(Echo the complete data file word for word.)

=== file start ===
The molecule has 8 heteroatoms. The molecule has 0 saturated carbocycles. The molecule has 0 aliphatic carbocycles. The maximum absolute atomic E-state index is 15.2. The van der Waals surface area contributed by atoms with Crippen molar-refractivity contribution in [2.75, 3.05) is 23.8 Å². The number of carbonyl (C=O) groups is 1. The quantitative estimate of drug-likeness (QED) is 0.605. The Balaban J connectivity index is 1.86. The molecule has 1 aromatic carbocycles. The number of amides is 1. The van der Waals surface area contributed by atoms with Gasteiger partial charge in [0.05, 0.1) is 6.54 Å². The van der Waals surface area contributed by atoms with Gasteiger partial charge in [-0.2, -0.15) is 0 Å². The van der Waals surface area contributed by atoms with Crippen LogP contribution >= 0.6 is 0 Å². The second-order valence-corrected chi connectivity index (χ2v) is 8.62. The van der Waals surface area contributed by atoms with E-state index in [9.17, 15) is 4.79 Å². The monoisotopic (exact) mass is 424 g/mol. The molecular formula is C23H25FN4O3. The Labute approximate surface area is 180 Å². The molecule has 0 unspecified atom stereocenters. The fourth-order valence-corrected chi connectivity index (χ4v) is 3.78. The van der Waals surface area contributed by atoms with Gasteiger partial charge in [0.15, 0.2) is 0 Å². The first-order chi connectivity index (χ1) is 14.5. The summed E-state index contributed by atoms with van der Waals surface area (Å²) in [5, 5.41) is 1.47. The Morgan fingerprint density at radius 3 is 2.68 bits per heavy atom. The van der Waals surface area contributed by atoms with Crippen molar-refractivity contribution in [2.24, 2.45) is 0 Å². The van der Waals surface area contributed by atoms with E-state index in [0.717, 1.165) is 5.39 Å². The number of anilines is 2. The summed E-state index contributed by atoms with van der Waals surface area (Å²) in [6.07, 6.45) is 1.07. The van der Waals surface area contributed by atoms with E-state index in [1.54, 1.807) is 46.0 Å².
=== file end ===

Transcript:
The molecule has 8 heteroatoms. The molecule has 0 saturated carbocycles. The molecule has 0 aliphatic carbocycles. The maximum absolute atomic E-state index is 15.2. The van der Waals surface area contributed by atoms with Crippen molar-refractivity contribution in [2.75, 3.05) is 23.8 Å². The number of carbonyl (C=O) groups is 1. The quantitative estimate of drug-likeness (QED) is 0.605. The Balaban J connectivity index is 1.86. The molecule has 1 aromatic carbocycles. The number of amides is 1. The van der Waals surface area contributed by atoms with Gasteiger partial charge in [0.05, 0.1) is 6.54 Å². The van der Waals surface area contributed by atoms with Gasteiger partial charge in [-0.2, -0.15) is 0 Å². The van der Waals surface area contributed by atoms with Crippen LogP contribution >= 0.6 is 0 Å². The second-order valence-corrected chi connectivity index (χ2v) is 8.62. The van der Waals surface area contributed by atoms with E-state index in [9.17, 15) is 4.79 Å². The monoisotopic (exact) mass is 424 g/mol. The molecular formula is C23H25FN4O3. The Labute approximate surface area is 180 Å². The molecule has 0 unspecified atom stereocenters. The fourth-order valence-corrected chi connectivity index (χ4v) is 3.78. The van der Waals surface area contributed by atoms with Gasteiger partial charge in [0.15, 0.2) is 0 Å². The first-order chi connectivity index (χ1) is 14.5. The summed E-state index contributed by atoms with van der Waals surface area (Å²) in [5, 5.41) is 1.47. The Morgan fingerprint density at radius 3 is 2.68 bits per heavy atom. The van der Waals surface area contributed by atoms with Crippen molar-refractivity contribution in [2.24, 2.45) is 0 Å². The van der Waals surface area contributed by atoms with E-state index in [0.717, 1.165) is 5.39 Å². The number of anilines is 2. The summed E-state index contributed by atoms with van der Waals surface area (Å²) in [6.07, 6.45) is 1.07. The van der Waals surface area contributed by atoms with E-state index in [1.54, 1.807) is 46.0 Å².